Last year, I turned thirty with great trepidation. Turning twenty or twenty-one is one thing, because in ten years, you’ll still be young; but when you turn thirty, there’s no more youth to look forward to, just old age and the yawning abyss beyond. Turning thirty is an epochal event because you’ve definitively and irreversibly transitioned into adulthood, and people expect all sorts of things from you, especially in India: you should be settled in a cushy job, you should be married or planning to get married, and so on. Women in India, as always, face even more expectations; by the time they’re thirty, they’re expected to already be married and have a babe or two on each arm.
Even popular sitcoms like Friends or How I Met Your Mother promote this notion by showing their characters achieving success in their thirties after various experiments and ups and downs in their twenties. Rachel (Jennifer Aniston) from Friends goes from being a coffee shop waitress to a successful executive in a fashion company. Ted (Josh Radnor) from HIMYM designs an entire building in New York. Shows like these put a lot of pressure on their viewers, so it is refreshing to occasionally encounter a show that goes in the opposite direction and reassures you that no, you’re not a loser if you’re not a hotshot in your thirties. One such show is Fox’s New Girl (2011–2018).
New Girl debuted in 2011 with (at the time) indie film darling Zooey Deschanel as the titular new girl who moves into a loft flat in Los Angeles with three other guys after she catches her boyfriend cheating on her. The show started as a Friends rip-off for the millennial generation, with a sprinkling of Deschanel’s signature quirkiness to keep things fresh. Indeed, the earliest episodes rip off Friends almost directly, with one plot line depicting Jess (Deschanel) walking in on Nick (Jake Johnson) naked, similar to how Chandler (Matthew Perry) walked in on Rachel in an episode of Friends. However, as time went on, the show started to drift away from being a vehicle for Deschanel to a true ensemble comedy with a cast of characters who were often living cartoons.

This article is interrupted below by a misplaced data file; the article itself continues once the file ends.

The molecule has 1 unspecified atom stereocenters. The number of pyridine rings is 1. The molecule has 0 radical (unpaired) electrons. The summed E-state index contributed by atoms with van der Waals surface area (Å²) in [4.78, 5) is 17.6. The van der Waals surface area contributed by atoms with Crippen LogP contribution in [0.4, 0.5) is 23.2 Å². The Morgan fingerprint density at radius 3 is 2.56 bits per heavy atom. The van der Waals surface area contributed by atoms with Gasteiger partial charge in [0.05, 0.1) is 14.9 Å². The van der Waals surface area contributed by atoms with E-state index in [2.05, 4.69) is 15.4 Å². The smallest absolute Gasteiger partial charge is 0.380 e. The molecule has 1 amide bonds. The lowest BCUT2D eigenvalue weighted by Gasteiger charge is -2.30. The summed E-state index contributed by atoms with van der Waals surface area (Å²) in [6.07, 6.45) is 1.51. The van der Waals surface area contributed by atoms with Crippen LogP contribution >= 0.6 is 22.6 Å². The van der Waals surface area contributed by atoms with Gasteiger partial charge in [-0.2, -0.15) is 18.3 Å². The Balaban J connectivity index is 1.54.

There’s Schmidt (Max Greenfield), the formerly fat and currently buff douchebag, who overenunciates every second word and is ordered by his friends to put a dollar in the ‘Douchebag Jar’ every time he says something like “Have you seen my sharkskin laptop sleeve?” or (in reference to his abs) “This is LLS: Ladies love Schmitt“. Winston (Lamorne Morris), meanwhile, is introduced as a failed basketball player with no idea what to do with his life before evolving into a puzzle-loving, cat-owning, prank-playing lunatic police officer. And then there’s Nick.
Among all the characters, Nick’s journey is the most interesting. Because God forbid that a show not have a will-they-won’t-they relationship arc, Nick falls in love with Jess the moment he sets eyes on her. However, the two don’t get together until the third season, which is to the show’s advantage because this allows Nick to develop into a fully realized character over the course of two seasons. Although all the characters are thirty-something when New Girl begins, Nick has the unique distinction of mentally being a petulant eight-year-old and an irascible sixty-year-old at the same time. He works as a barman in a pub even though he’s a qualified lawyer. The show initially hints that Nick is just too lazy to put in the hard work that a lawyer’s profession requires, but as time goes on we learn that Nick’s motivation for being a barman goes much deeper.
In ‘Clavado En Un Bar’, Nick reveals that he passed the Bar exam and was qualified to practise law, but he only gave the exam in the first place because he wanted to know he could do it. “I actually like working in a bar“, he says, and no further explanation is given for his career choice. His friends simply accept that this is what Nick wants to do with his life, at least for now. It’s a refreshing take on life expectations in your thirties. So many people are obsessed with earning titles and fat paycheques that they work their hindquarters off in their twenties and end up being too jaded or exhausted to enjoy these ‘rewards’ in their thirties. Nick, however, is perfectly content earning less money in return for doing a job he loves and that he’s quite good at.